|Publication number||US5529451 A|
|Application number||US 08/320,504|
|Publication date||Jun 25, 1996|
|Filing date||Oct 7, 1994|
|Priority date||Oct 7, 1994|
|Publication number||08320504, 320504, US 5529451 A, US 5529451A, US-A-5529451, US5529451 A, US5529451A|
|Inventors||Roger C. Bruins, Glenn T. Korhorn|
|Original Assignee||National Nail Corp.|
|Export Citation||BiBTeX, EndNote, RefMan|
|Patent Citations (19), Referenced by (16), Classifications (13), Legal Events (7)|
|External Links: USPTO, USPTO Assignment, Espacenet|
This invention relates to an improved roofing nail, specifically a self-supporting roofing nail for use in fastening roofing felt to a wooden roof substructure.
Roofing felt, or tar paper as it is commonly called, is a material widely used in the construction industry to weather-proof the roof of a building. Typically, a wooden substructure is constructed to form the roof line of a building. The substructure includes a covering of sheets of plywood or similar wooden material over the roof trusses. Roofing felt is then applied over the wooden substructure in a layered fashion from the bottom of the roof to the top. Finally, shingles or some similar material is applied over the roofing felt to complete the roofing process. A roof constructed of roofing felt and shingles provides a very effective weather resistant covering to a building.
Roofing felt is not necessarily a strong material. The advantage of roofing felt is its ability to resist moisture penetration. Thus, it is used as a moisture barrier between the wooden substructure of the roof and the shingles. It will fail quite easily under shear or tension stresses applied to it. Consequently, when applying roofing felt to a roof the installer must use a special type of nail which will have a relatively large bearing area over the roofing felt. A common nail or even a roofing nail has a head which is too small to prevent the nail head from penetrating the felt. A large bearing area prevents the nail head from penetrating the felt and compromising the moisture resistant characteristic of the roofing felt.
The type of nail which is most commonly used in applying roofing felt is a cap nail. A cap nail is typically a two-piece nail. The fist component is a straight shanked roofing nail with a formed flat head perpendicular to the shank of the nail. The second component is the cap which is essentially a flat plate substantially larger than the head of the nail. The cap has a hole in the middle through which the shank of the nail is disposed and the cap, usually made of metal, is wedged on the nails adjacent the head of the nail.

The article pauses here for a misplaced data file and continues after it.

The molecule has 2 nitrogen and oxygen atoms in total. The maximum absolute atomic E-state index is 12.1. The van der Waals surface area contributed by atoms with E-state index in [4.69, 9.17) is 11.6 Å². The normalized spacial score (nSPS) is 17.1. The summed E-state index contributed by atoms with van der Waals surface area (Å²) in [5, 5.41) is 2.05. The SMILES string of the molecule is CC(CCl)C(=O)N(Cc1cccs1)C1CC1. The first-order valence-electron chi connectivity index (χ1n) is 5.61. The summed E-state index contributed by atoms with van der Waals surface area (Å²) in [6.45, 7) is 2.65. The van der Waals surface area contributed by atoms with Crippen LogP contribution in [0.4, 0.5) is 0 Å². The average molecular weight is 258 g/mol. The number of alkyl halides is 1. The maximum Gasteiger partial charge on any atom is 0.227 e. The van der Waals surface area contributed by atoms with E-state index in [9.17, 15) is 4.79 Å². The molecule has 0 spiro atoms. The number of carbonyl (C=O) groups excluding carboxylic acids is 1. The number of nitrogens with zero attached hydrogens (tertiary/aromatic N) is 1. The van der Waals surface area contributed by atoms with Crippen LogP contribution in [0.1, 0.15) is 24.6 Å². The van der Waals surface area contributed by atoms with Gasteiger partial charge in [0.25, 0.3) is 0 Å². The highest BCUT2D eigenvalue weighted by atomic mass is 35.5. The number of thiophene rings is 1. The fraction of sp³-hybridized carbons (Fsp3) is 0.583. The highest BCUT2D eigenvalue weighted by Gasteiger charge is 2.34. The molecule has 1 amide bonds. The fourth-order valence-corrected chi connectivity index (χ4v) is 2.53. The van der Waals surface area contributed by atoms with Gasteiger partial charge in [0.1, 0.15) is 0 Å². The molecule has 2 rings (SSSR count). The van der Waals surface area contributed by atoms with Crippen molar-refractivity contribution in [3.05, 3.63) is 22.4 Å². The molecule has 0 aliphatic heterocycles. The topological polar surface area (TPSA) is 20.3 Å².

Traditionally, when applying the roofing felt to the wooden roof substructure, the carpenter inserts the nails in the roof by holding the nail with his fingers and tapping the nail until it becomes seated, and then hitting the nail hard to force it into the roof. Generally, the carpenter tries to release the nail just before he hits it with a hammer so that his fingers do not get struck by the hammer.
There are several disadvantages to using this type of roofing nail. First, because of the large cap wedged adjacent the nail head, a carpenter must reach under the cap with his fingers and hold the nail while seating it with a hammer. Typical roofing nails are one inch or less in length. Thus, using fingers to hold the nail shank under the cap on such a short nail becomes relatively difficult for the carpenter. The carpenter also has difficulty in removing his fingers from the nail in time to avoid being caught by the hammer and cap when the nail is being driven thereby risking injury to fingers. Second, if a carpenter removes his fingers too soon and the nail tips over, the nail is poorly driven and must be removed and discarded, therefore wasting time and materials. This occurs on as many as 25% of the roofing nails installed. Third, when a nail is driven poorly, the defect may be concealed by the cap. Thus, a poorly driven nail may be left in the roof and not properly performing the function for which it was designed. Since a defectively driven nail cannot be identified by visual inspection, many of these nails stay on the roof only partially holding the roofing felt. Such a condition can cause roof felt failure by being blown off by wind.
In view of the above problems as well as other considerations, it is believed that an improved roofing nail should provide at least some of the following advantages: The ability to be easily seated and driven on the roofing felt without endangering injury to the carpenter's fingers, a low rate of improper installation, and the ability to be easily inspected for proper installation. Therefore, the purpose of the present invention is to improve the design and construction of a roofing nail to incorporate these advantages.
The improved roofing nail according to the present invention utilizes a groove around the shank of the nail onto which a flat metal cap is disposed and held captive near (preferably approximately one-eighth inch from) the point of the nail.
The roofing nail is used to attach roofing felt to a wooden roof substructure. Because of the fragile nature of the roofing felt, it is easily torn and therefore requires a cap on the roofing nail to provide a larger area to bear on the surface of the roofing felt decreasing the probability of inducing a tear in the felt.
The metal cap is positioned perpendicular to the longitudinal axis of the nail. By captively holding the metal cap near the nail point, the nail point can be manually engaged into the roofing felt to hold the roofing nail in its desired position. The metal cap in turn acts as a base for supporting the nail in an up-right position until the nail is driven into engagement with the roof's wooden substructure. The self-supporting nature of the roofing nail prevents possible injury to the carpenter's fingers as a result of being accidentally struck with a hammer while driving the nail. Additionally, the location of the cap near the point of the nail promotes an accurate inspection of the installed nail to determine if the nail has been improperly driven.